There's no doubt at all that this book is very well written. This book has three of my favorite things that I love in book: death and heartbreak and emotional devastation. The story line is amazing and it flows smoothly. I think everything is done exactly the way it's supposed to be done. The opening scene wastes no time and jumps right into the plot. I love this. The mystery in this book really kept me on the edge of my seat! What happened? How? Why? It was almost too much to handle! The little bits of what happens on the cliff, the moment that changes everything, slowly come back to Maggie in fragments, then these fragments form together a whole memory. And then one memory leads to another and then she discovers an ugly truth that's been staring her in the face for so long but she hasn't thought much about. I can understand why she hasn't, and I didn't scream "Stupid!" at her like other heroines in the same truth-discovery situation. It's as real and believable as fiction can be. The mysteries and the surprises in this book are totally awesome, and the heartbreaking moments are just as precious.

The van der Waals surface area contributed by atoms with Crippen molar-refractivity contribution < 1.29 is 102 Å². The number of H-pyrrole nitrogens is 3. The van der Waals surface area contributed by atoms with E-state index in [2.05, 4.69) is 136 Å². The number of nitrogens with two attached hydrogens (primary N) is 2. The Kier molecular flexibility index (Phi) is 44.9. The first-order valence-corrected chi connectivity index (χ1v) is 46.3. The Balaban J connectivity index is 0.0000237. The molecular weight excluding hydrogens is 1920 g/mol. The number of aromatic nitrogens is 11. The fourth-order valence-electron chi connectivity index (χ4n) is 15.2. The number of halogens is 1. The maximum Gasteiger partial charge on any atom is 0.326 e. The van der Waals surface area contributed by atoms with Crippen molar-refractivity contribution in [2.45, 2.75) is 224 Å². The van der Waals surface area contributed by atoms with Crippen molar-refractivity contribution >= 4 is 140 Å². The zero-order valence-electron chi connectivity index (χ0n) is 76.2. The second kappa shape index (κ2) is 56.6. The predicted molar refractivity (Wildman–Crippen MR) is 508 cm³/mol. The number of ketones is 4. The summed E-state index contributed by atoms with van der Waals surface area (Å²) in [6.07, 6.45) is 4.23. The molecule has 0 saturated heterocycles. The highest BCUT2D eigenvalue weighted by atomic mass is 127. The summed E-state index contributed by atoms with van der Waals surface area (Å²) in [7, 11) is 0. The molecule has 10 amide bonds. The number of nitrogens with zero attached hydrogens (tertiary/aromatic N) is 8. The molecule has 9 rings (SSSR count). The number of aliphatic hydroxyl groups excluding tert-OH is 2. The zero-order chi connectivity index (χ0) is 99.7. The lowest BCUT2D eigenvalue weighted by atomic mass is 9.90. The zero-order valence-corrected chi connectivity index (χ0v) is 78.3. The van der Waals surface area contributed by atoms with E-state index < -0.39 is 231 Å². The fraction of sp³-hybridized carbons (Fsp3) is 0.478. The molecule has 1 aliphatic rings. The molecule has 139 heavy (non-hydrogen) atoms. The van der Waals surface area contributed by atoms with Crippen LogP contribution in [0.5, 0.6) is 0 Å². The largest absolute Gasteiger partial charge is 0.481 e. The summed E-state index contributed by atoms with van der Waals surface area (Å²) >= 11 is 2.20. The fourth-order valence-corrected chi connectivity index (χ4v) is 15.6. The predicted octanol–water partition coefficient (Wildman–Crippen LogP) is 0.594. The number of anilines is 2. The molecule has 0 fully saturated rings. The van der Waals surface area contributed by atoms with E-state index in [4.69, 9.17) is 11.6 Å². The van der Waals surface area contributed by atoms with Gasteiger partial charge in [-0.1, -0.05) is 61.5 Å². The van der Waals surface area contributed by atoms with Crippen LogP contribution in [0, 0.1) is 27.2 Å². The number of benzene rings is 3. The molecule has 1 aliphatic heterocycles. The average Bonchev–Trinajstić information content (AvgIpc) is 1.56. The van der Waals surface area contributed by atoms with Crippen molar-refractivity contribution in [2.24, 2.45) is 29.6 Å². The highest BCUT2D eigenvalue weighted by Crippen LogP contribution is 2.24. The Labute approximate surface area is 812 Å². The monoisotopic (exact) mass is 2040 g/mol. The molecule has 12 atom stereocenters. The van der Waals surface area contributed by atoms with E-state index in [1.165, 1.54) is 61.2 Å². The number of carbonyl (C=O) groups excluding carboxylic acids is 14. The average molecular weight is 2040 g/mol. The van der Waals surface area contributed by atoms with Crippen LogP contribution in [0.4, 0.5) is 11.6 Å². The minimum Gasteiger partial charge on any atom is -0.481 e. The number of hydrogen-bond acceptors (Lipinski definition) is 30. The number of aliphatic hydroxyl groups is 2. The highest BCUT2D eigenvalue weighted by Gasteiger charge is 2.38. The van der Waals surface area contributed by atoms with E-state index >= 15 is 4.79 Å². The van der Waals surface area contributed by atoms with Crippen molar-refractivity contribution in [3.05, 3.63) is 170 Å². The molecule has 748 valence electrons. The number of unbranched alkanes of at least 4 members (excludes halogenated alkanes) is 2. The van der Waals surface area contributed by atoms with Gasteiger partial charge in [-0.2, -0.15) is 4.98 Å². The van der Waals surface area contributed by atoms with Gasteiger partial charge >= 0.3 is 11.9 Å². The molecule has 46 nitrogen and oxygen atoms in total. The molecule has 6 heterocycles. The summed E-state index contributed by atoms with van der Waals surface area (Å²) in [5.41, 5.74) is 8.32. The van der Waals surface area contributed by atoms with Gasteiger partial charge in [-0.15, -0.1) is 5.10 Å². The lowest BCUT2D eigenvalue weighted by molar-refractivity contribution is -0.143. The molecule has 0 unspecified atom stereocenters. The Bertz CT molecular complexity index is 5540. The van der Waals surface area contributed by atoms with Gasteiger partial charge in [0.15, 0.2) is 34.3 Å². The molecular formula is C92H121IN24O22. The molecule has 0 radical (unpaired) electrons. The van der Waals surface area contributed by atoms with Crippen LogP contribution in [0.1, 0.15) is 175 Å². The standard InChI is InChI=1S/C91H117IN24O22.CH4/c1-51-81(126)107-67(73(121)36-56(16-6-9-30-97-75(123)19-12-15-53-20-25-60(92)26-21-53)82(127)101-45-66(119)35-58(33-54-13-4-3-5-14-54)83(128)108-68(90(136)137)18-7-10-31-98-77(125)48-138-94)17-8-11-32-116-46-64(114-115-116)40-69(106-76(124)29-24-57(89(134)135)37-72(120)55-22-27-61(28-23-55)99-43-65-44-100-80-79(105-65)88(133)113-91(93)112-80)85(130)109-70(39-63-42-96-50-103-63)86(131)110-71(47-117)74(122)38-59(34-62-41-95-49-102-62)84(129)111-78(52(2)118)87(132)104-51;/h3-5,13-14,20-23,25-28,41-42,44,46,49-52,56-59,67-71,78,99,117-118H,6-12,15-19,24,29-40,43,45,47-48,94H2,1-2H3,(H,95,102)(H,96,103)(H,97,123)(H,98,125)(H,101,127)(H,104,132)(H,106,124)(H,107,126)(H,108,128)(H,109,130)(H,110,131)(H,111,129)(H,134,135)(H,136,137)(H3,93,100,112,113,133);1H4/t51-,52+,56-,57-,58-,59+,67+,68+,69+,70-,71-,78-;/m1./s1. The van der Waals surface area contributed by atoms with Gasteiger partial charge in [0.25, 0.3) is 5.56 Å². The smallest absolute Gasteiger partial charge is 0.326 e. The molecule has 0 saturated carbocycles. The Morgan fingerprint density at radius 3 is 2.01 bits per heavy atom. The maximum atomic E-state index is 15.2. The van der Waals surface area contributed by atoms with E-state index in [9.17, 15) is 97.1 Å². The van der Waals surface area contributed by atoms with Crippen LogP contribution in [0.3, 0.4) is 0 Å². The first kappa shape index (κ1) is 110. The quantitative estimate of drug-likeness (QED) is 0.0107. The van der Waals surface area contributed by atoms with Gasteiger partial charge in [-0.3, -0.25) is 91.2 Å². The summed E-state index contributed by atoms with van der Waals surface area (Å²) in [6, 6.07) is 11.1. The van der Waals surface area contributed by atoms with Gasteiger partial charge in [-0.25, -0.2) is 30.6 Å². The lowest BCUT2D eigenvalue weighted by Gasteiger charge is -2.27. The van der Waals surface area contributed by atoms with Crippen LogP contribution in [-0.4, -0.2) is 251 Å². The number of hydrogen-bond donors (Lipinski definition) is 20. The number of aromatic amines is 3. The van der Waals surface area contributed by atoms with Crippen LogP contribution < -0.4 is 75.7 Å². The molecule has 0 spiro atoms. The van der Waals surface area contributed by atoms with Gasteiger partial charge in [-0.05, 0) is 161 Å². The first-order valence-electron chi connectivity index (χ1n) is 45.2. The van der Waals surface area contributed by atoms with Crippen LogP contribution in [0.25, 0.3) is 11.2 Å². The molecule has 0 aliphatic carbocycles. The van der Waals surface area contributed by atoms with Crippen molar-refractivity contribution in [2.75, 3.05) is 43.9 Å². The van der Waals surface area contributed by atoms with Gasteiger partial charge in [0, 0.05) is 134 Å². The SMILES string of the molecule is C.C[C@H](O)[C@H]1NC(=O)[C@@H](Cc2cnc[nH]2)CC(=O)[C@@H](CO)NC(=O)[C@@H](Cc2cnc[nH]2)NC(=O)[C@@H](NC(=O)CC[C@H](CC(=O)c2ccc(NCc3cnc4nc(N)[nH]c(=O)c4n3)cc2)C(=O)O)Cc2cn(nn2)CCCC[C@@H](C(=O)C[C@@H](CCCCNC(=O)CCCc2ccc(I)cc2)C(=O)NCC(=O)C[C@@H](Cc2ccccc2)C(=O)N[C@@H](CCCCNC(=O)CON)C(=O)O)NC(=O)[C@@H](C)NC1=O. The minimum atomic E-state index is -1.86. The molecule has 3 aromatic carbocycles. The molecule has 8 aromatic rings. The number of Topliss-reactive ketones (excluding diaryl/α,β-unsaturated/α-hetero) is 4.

I couldn't help but love the characters. They're all natural characters. The friendship in their circle of friends is so real, and I can imagine why it never crosses Maggie's mind that two of them will ever stab her in the back. Maggie is strong despite the grief she's feeling, the betrayal, and the heartbreak. I really loved her. I loved the way she copes with things: she learns to cope. It's not easy, but she can do it. She goes all the way to find out the whole truth, gets her heart broken and shattered badly, and she recovers. She lets go. She says goodbye. This is one of the most touching moments in the book. You have to learn to let go at some point. And Joey. Gosh, Joey. Who'd have thought? I can't say I didn't see it coming, because I did, but I didn't think it would go that far, that he's capable of that much evil. But the hint that he might be giving it all up, but dies before he can do so, was totally killing me. If Joey could go back in time and do it all over again, would he change anything? Does he ever regret it? Shannon, despite all the things she's done wrong, has her own  reasons too. Can we really blame her? These questions and the fact that Joey isn't here to answer them killed me as painfully as they did Maggie. I loved Adam for being everything that Joey isn't, who loves his friends enough not to say anything, who stands on the sideline watching and helping whenever help is needed, for being so sweet. Not to mention he carries my most favorite male name of all time.